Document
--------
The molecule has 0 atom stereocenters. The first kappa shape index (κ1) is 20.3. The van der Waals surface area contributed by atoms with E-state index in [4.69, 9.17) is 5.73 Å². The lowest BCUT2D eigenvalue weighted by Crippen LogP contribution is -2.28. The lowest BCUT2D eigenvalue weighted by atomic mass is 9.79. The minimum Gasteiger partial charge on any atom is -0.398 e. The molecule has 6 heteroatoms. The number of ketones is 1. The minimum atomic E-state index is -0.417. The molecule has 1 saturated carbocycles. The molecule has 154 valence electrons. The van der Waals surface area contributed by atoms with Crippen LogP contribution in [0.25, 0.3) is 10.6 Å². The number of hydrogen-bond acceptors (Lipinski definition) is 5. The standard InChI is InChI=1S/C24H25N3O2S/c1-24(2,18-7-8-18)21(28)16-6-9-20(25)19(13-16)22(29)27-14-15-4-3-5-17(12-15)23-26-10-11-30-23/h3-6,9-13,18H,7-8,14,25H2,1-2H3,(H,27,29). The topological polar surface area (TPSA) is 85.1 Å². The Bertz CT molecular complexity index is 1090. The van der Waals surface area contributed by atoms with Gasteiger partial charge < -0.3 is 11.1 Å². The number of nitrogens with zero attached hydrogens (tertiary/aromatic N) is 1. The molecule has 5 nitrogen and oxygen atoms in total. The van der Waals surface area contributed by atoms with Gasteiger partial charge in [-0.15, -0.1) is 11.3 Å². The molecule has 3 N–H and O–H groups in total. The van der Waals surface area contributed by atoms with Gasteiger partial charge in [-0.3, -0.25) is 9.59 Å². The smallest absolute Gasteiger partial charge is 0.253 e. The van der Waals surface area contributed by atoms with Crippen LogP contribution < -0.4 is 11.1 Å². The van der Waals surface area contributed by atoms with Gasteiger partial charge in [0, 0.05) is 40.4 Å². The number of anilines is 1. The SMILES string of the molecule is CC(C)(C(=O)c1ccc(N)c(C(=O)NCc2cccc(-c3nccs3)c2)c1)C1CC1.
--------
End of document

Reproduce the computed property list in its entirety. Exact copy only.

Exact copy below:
The molecule has 0 atom stereocenters. The first kappa shape index (κ1) is 20.3. The van der Waals surface area contributed by atoms with E-state index in [4.69, 9.17) is 5.73 Å². The lowest BCUT2D eigenvalue weighted by Crippen LogP contribution is -2.28. The lowest BCUT2D eigenvalue weighted by atomic mass is 9.79. The minimum Gasteiger partial charge on any atom is -0.398 e. The molecule has 6 heteroatoms. The number of ketones is 1. The minimum atomic E-state index is -0.417. The molecule has 1 saturated carbocycles. The molecule has 154 valence electrons. The van der Waals surface area contributed by atoms with Crippen LogP contribution in [0.25, 0.3) is 10.6 Å². The number of hydrogen-bond acceptors (Lipinski definition) is 5. The standard InChI is InChI=1S/C24H25N3O2S/c1-24(2,18-7-8-18)21(28)16-6-9-20(25)19(13-16)22(29)27-14-15-4-3-5-17(12-15)23-26-10-11-30-23/h3-6,9-13,18H,7-8,14,25H2,1-2H3,(H,27,29). The topological polar surface area (TPSA) is 85.1 Å². The Bertz CT molecular complexity index is 1090. The van der Waals surface area contributed by atoms with Gasteiger partial charge < -0.3 is 11.1 Å². The number of nitrogens with zero attached hydrogens (tertiary/aromatic N) is 1. The molecule has 5 nitrogen and oxygen atoms in total. The van der Waals surface area contributed by atoms with Gasteiger partial charge in [-0.15, -0.1) is 11.3 Å². The molecule has 3 N–H and O–H groups in total. The van der Waals surface area contributed by atoms with Gasteiger partial charge in [-0.3, -0.25) is 9.59 Å². The smallest absolute Gasteiger partial charge is 0.253 e. The van der Waals surface area contributed by atoms with Crippen LogP contribution < -0.4 is 11.1 Å². The van der Waals surface area contributed by atoms with Gasteiger partial charge in [0, 0.05) is 40.4 Å². The number of anilines is 1. The SMILES string of the molecule is CC(C)(C(=O)c1ccc(N)c(C(=O)NCc2cccc(-c3nccs3)c2)c1)C1CC1.